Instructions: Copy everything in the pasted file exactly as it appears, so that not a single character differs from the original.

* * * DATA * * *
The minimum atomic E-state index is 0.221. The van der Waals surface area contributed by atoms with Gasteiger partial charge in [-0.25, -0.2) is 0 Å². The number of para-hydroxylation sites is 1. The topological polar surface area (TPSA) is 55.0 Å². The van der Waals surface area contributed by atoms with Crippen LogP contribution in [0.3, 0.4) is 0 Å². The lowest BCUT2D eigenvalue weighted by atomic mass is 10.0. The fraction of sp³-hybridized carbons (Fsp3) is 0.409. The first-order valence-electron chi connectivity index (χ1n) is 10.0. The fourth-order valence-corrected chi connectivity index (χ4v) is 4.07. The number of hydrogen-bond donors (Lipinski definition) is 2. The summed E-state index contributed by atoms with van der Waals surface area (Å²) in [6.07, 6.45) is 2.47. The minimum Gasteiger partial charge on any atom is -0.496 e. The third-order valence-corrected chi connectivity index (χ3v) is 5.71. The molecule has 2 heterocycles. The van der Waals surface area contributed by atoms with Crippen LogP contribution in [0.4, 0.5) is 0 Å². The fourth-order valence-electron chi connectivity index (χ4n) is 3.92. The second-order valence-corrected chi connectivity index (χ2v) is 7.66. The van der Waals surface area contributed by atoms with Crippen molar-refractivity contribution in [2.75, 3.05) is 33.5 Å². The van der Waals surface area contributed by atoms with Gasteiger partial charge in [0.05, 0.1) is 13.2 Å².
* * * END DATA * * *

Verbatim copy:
The minimum atomic E-state index is 0.221. The van der Waals surface area contributed by atoms with Gasteiger partial charge in [-0.25, -0.2) is 0 Å². The number of para-hydroxylation sites is 1. The topological polar surface area (TPSA) is 55.0 Å². The van der Waals surface area contributed by atoms with Crippen LogP contribution in [0.3, 0.4) is 0 Å². The lowest BCUT2D eigenvalue weighted by atomic mass is 10.0. The fraction of sp³-hybridized carbons (Fsp3) is 0.409. The first-order valence-electron chi connectivity index (χ1n) is 10.0. The fourth-order valence-corrected chi connectivity index (χ4v) is 4.07. The number of hydrogen-bond donors (Lipinski definition) is 2. The summed E-state index contributed by atoms with van der Waals surface area (Å²) in [6.07, 6.45) is 2.47. The minimum Gasteiger partial charge on any atom is -0.496 e. The third-order valence-corrected chi connectivity index (χ3v) is 5.71. The molecule has 2 heterocycles. The van der Waals surface area contributed by atoms with Crippen LogP contribution in [0.4, 0.5) is 0 Å². The fourth-order valence-electron chi connectivity index (χ4n) is 3.92. The second-order valence-corrected chi connectivity index (χ2v) is 7.66. The van der Waals surface area contributed by atoms with Crippen molar-refractivity contribution in [2.75, 3.05) is 33.5 Å². The van der Waals surface area contributed by atoms with Gasteiger partial charge in [0.05, 0.1) is 13.2 Å².